- 31 Aug 2007
- Working Paper
Innovation through Global Collaboration: A New Source of Competitive Advantage
Executive Summary — Collaboration is becoming a new and important source of competitive advantage. No longer is the creation and pursuit of new ideas the bastion of large, central R&D departments within vertically integrated organizations. Instead, innovations are increasingly brought to the market by networks of firms, selected according to their comparative advantages, and operating in a coordinated manner. This paper reports on a study of the strategies and practices used by firms that achieve greater success in terms of business value in their collaborative innovation efforts. Key concepts include:
- Consider the strategic role of collaboration, organize effectively for collaboration, and make long-term investments to develop collaborative capabilities. Successful firms found that attention to these 3 critical areas generated new options to create value that competitors could not replicate.
- Successful firms went beyond simple wage arbitrage, asking global partners to contribute knowledge and skills to projects, with a focus on improving their top line. They redesigned their organizations to increase the effectiveness of these efforts.
- Managing collaboration the same way a firm handles the outsourcing of production is a flawed approach. Production and innovation are fundamentally different activities and have different objectives.
Many recent studies highlight the need to rethink the way we manage innovation. Traditional approaches, based on the assumption that the creation and pursuit of new ideas is best accomplished by a centralized and collocated R&D team, are rapidly becoming outdated. Instead, innovations are increasingly brought to the market by networks of firms, selected for their unique capabilities, and operating in a coordinated manner. This new model demands that firms develop different skills, in particular, the ability to collaborate with partners to achieve superior innovation performance. Yet despite this need, there is little guidance on how to develop or deploy this ability.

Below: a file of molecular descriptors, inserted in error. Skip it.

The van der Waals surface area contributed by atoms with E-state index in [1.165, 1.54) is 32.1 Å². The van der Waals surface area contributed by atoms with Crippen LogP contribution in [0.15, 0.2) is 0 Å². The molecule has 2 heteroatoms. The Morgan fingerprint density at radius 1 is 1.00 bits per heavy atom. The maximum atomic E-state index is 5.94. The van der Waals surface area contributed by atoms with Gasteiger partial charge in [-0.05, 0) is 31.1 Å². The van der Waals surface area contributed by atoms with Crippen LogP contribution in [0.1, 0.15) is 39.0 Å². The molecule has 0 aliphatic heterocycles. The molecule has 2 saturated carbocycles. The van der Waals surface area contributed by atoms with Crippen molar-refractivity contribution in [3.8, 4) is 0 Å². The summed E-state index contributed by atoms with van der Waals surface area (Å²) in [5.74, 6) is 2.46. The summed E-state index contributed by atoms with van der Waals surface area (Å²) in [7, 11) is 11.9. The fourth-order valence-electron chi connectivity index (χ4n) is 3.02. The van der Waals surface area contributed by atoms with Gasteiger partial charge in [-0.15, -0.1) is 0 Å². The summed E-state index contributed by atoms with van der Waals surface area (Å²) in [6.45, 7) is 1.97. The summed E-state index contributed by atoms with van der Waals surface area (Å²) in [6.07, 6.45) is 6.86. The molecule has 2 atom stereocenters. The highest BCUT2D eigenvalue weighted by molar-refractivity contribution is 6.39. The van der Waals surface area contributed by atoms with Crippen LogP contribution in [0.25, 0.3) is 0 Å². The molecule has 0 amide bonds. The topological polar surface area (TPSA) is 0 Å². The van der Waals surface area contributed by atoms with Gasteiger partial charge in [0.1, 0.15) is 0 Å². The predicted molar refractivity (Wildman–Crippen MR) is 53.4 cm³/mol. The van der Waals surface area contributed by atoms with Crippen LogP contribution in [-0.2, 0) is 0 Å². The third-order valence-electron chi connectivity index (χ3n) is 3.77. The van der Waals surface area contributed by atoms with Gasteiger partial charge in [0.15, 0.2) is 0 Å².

This article describes the results of a study to understand the strategies and practices used by firms that achieve greater success in their collaborative innovation efforts. We found many firms mistakenly applied an "outsourcing" mindset to collaboration efforts which, in turn, led to three critical errors: First, they focused solely on lower costs, failing to consider the broader strategic role of collaboration. Second, they didn't organize effectively for collaboration, believing that innovation could be managed much like production and partners treated like "suppliers." And third, they didn't invest in building collaborative capabilities, assuming that their existing people and processes were already equipped for the challenge. Successful firms, by contrast, developed an explicit strategy for collaboration and made organizational changes to aid performance in these efforts. Ultimately, these actions allowed them to identify and exploit new business opportunities. In sum, collaboration is becoming a new and important source of competitive advantage. We propose several frameworks to help firms develop and exploit this new ability.